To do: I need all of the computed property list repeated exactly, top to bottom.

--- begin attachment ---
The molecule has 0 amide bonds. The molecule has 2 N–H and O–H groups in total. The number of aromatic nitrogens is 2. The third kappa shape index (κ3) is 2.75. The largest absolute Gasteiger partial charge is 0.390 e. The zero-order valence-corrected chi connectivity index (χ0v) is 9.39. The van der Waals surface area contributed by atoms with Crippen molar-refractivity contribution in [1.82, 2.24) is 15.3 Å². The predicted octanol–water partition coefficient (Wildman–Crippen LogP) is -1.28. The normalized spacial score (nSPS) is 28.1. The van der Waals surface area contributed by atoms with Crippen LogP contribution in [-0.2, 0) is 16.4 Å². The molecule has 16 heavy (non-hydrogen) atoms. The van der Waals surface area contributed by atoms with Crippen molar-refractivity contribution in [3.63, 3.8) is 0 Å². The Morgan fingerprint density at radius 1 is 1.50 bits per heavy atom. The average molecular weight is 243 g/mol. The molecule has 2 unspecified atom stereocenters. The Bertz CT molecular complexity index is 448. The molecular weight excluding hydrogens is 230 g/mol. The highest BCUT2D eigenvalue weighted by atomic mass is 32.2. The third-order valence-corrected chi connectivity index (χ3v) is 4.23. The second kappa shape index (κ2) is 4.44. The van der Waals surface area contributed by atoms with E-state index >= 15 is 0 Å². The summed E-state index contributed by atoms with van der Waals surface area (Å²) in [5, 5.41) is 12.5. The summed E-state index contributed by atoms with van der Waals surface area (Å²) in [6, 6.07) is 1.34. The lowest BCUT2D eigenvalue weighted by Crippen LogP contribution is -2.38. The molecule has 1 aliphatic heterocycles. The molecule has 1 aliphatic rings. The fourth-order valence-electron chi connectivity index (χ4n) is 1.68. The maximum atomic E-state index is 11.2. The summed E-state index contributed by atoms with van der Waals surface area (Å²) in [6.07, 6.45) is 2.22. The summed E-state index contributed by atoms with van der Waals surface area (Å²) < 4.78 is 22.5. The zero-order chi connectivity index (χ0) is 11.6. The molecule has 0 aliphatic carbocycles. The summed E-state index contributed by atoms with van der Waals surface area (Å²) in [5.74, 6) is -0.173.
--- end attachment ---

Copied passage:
The molecule has 0 amide bonds. The molecule has 2 N–H and O–H groups in total. The number of aromatic nitrogens is 2. The third kappa shape index (κ3) is 2.75. The largest absolute Gasteiger partial charge is 0.390 e. The zero-order valence-corrected chi connectivity index (χ0v) is 9.39. The van der Waals surface area contributed by atoms with Crippen molar-refractivity contribution in [1.82, 2.24) is 15.3 Å². The predicted octanol–water partition coefficient (Wildman–Crippen LogP) is -1.28. The normalized spacial score (nSPS) is 28.1. The van der Waals surface area contributed by atoms with Crippen LogP contribution in [-0.2, 0) is 16.4 Å². The molecule has 16 heavy (non-hydrogen) atoms. The van der Waals surface area contributed by atoms with Crippen molar-refractivity contribution in [3.63, 3.8) is 0 Å². The Morgan fingerprint density at radius 1 is 1.50 bits per heavy atom. The average molecular weight is 243 g/mol. The molecule has 2 unspecified atom stereocenters. The Bertz CT molecular complexity index is 448. The molecular weight excluding hydrogens is 230 g/mol. The highest BCUT2D eigenvalue weighted by atomic mass is 32.2. The third-order valence-corrected chi connectivity index (χ3v) is 4.23. The second kappa shape index (κ2) is 4.44. The van der Waals surface area contributed by atoms with E-state index >= 15 is 0 Å². The summed E-state index contributed by atoms with van der Waals surface area (Å²) in [5, 5.41) is 12.5. The summed E-state index contributed by atoms with van der Waals surface area (Å²) in [6, 6.07) is 1.34. The lowest BCUT2D eigenvalue weighted by Crippen LogP contribution is -2.38. The molecule has 1 aliphatic heterocycles. The molecule has 1 aliphatic rings. The fourth-order valence-electron chi connectivity index (χ4n) is 1.68. The maximum atomic E-state index is 11.2. The summed E-state index contributed by atoms with van der Waals surface area (Å²) in [6.07, 6.45) is 2.22. The summed E-state index contributed by atoms with van der Waals surface area (Å²) < 4.78 is 22.5. The zero-order chi connectivity index (χ0) is 11.6. The molecule has 0 aliphatic carbocycles. The summed E-state index contributed by atoms with van der Waals surface area (Å²) in [5.74, 6) is -0.173.